I first started playing D&D in high school, introduced to it by my shiny new friends in Year 7. I don’t think it could have gone any other way really. I didnt know anybody when I started high school and I’ve never been sporty so geekdom felt more a natural fit. Every lunch time, all lunch time. Good times.

Now 30 something years later, still playing (just a different game), still good mates, even though I have been absent of late I know all will be forgiven, one is rarely ejected from the tribe. Paper and dice have given way to laptops, shared desktops and random algorithmic “rolling” but its still imaginative, creative and best of all fun.

So read on about Gary Gygax, creator of Dungeons & Dragons and the cultural effect this game had on a generation and arguably later digital generations.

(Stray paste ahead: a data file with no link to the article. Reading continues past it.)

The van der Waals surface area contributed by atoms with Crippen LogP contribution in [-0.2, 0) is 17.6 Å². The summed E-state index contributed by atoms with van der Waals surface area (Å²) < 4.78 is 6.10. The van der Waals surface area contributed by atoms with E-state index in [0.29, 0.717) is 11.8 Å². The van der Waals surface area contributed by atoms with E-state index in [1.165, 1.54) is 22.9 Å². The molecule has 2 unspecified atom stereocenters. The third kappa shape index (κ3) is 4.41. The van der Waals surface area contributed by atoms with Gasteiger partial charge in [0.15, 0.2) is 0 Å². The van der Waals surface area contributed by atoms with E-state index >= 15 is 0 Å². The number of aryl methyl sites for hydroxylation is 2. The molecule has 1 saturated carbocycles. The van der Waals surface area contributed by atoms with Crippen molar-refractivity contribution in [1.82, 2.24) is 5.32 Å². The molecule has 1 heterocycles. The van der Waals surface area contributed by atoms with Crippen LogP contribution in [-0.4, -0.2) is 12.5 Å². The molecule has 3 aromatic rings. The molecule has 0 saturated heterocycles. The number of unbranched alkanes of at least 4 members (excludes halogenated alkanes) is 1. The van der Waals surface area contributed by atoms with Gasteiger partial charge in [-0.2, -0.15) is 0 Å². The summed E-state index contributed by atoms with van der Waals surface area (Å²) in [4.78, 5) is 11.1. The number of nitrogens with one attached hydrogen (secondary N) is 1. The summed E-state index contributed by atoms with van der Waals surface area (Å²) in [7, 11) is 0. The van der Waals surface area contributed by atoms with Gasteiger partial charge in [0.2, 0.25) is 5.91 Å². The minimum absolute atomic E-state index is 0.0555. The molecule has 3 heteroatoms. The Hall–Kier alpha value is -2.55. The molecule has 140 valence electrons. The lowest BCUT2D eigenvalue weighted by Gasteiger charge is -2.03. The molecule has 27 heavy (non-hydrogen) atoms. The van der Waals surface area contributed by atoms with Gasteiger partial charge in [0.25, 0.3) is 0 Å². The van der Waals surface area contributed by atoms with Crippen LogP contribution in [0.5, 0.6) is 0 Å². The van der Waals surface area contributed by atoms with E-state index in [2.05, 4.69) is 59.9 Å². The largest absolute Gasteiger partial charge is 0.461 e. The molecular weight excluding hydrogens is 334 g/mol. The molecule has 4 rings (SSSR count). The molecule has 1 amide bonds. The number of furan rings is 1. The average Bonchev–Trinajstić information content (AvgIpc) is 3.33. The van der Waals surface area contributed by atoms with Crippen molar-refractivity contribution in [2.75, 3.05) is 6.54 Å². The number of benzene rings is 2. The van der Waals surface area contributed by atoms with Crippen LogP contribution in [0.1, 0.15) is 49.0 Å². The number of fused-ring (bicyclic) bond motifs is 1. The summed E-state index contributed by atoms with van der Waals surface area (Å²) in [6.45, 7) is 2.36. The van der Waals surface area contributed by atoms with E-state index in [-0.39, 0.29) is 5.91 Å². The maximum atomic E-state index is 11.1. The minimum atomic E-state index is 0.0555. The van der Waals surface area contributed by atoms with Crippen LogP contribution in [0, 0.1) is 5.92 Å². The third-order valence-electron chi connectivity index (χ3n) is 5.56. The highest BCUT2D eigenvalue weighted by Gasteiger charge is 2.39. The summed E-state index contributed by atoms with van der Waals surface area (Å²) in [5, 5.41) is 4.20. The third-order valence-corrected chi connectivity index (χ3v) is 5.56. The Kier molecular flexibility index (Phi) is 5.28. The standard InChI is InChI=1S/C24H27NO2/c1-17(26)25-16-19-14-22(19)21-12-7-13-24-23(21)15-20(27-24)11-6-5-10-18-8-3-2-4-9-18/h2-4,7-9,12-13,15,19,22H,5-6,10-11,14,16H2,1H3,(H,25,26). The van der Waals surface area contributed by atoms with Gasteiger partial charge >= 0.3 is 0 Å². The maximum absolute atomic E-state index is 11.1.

If you have ever played a first-person shooter video game like Call of Duty, a massively multiplayer online role-playing game like World of Warcraft, or a computer role-playing game like Final Fantasy; if you have ever logged on to an online virtual world like Second Life or experienced the wildly popular Game of Thrones television series and books, then you are already tangentially familiar with Dungeons & Dragons. Simply put, this seminal game made these later multibillion-dollar pop culture phenomena possible. D&D helped establish our dominant cultural moment: We live in an era when it is chic to be geek.

Image: fighting with the legends of yore

Hattip: Su

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